In The valentine and its origins, Frank Staff shows examples of a rebus and of an endless knot from from Witts Recreations selected from the finest fancies of modern muses (London, 1641). He also demonstrates clearly the link between the German tradition of Freundschaftkarten (literally friendship card) and Irrgarten (labyrinth) and the Pennsylvanian Fraktur, puzzle purses and love knots.

Rebuses

The rebuses we show on our Pinterest page date mainly from the 18th and early 19th centuries, with some later, simpler, examples. These valentine rebuses are part of a much wider tradition. In the John Johnson Collection there is a fascinating folder of Hieroglyphic letters from the same period on subjects (mostly) other than love. These are similar to the examples in the Mercurius Politicus blog.

We thought it would be fun for you to try some and will be posting these on Twitter too.

rebus for blog

rebus2 max

Both (C) Bodleian Library: John Johnson Collection: Valentines 6

Puzzle purses

Puzzle purses differ from other mechanical valentines in their elaborate folds. Not only did the recipient have to work out in what order the message should be read, but re-folding the puzzle purse was no easy matter!  The folds were numbered and revealed poems and (carefully enclosed in the centre) often a lock of hair or a ring.  Nancy Rosin, President of the National Valentine Collectors Association, has a wonderful article about the mechanics of these online in her Victorian Treasury.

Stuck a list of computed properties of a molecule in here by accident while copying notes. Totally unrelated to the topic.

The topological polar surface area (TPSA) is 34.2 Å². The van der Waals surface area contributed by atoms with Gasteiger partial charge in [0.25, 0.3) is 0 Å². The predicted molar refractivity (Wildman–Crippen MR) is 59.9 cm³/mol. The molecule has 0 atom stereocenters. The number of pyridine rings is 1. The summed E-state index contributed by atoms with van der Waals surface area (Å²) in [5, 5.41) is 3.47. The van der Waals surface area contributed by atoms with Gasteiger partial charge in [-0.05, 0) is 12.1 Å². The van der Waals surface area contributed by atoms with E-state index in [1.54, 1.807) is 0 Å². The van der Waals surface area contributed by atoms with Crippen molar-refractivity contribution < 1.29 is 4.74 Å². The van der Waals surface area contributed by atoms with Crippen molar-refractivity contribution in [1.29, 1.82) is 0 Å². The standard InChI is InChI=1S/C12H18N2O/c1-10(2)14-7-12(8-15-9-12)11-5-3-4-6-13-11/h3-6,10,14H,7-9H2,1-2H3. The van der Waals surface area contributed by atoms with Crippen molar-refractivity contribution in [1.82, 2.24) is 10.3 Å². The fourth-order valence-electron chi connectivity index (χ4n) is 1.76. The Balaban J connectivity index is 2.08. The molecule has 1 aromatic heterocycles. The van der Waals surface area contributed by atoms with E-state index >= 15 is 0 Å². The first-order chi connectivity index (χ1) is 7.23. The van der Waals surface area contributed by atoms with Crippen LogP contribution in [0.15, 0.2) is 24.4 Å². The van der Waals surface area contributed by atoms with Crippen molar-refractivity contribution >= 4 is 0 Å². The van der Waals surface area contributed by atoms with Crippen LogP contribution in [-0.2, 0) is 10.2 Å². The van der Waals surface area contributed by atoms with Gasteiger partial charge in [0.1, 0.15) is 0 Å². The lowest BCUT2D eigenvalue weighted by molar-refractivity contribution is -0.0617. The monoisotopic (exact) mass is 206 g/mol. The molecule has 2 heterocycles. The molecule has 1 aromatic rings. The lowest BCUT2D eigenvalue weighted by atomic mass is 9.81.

image2

(C) Nancy Rosin Collection

Endless knots

Symbolic of never ending love, Endless knots or True-love knots, on the other hand, can be read in any order.  These sometimes took the form of cut-out work, or could be incorporated into the design of more elaborate valentines.

image1

(C) Nancy Rosin Collection

Do you have examples of any of these? If so, please send images to jjcoll@bodleian.ox.ac.uk and we can pin them.

 

Our new Pinterest site: World War One Romance

World War One romance

As in previous years, we are collaborating with the National Valentine Collectors Association (USA) to highlight an aspect of valentine production.  This year, we strike a more sombre note, with valentine postcards from the First World War. This forms part of our commemoration of WWI, mainly through the John Fraser Collection of Propaganda Postcards.

Although we show a few examples from the USA, valentines themselves were, unsurprisingly, uncommon in the war years.  Instead, separated from their loved ones, men and women sent tokens of love in the form of postcards to and from the trenches to keep their romance alive. Sentimental postcards, often showing couples pining for each other across the miles, were sometimes produced in series, chronicling each verse of a popular song.

JFP-GB6-71

Woven silk postcards were produced by French women for soldiers to buy and send home. The greetings are by no means confined to valentines, but include  birthdays, Christmas, New Year, good luck cards and souvenirs.

Pin cushion valentines were often produced by disabled soldiers for rehabilitation. Elaborate designs often incorporated regimental colours.

Sugar and spice… but what are Valentines made of?

pinterest screen shot

The new John Johnson Pinterest site aims to answer this question by finding examples of each element of valentine manufacture. We draw on valentines not only from the John Johnson and Harding collections at the Bodleian,  but also from Nancy Rosin and the National Valentine Collectors Association (USA), with whom we are delighted to collaborate again this year, from the Museum of London (whose 1871 valentines are online)  and from Michael Russo.  This is only the beginning. We hope that collectors and institutions will draw our attention to other elements to be found in valentines and allow us to pin examples of these, so that we can build up these Pinterest folders into a scholarly resource for anyone interested in valentines.  Please send contributions to jjcoll@bodleian.ox.ac.uk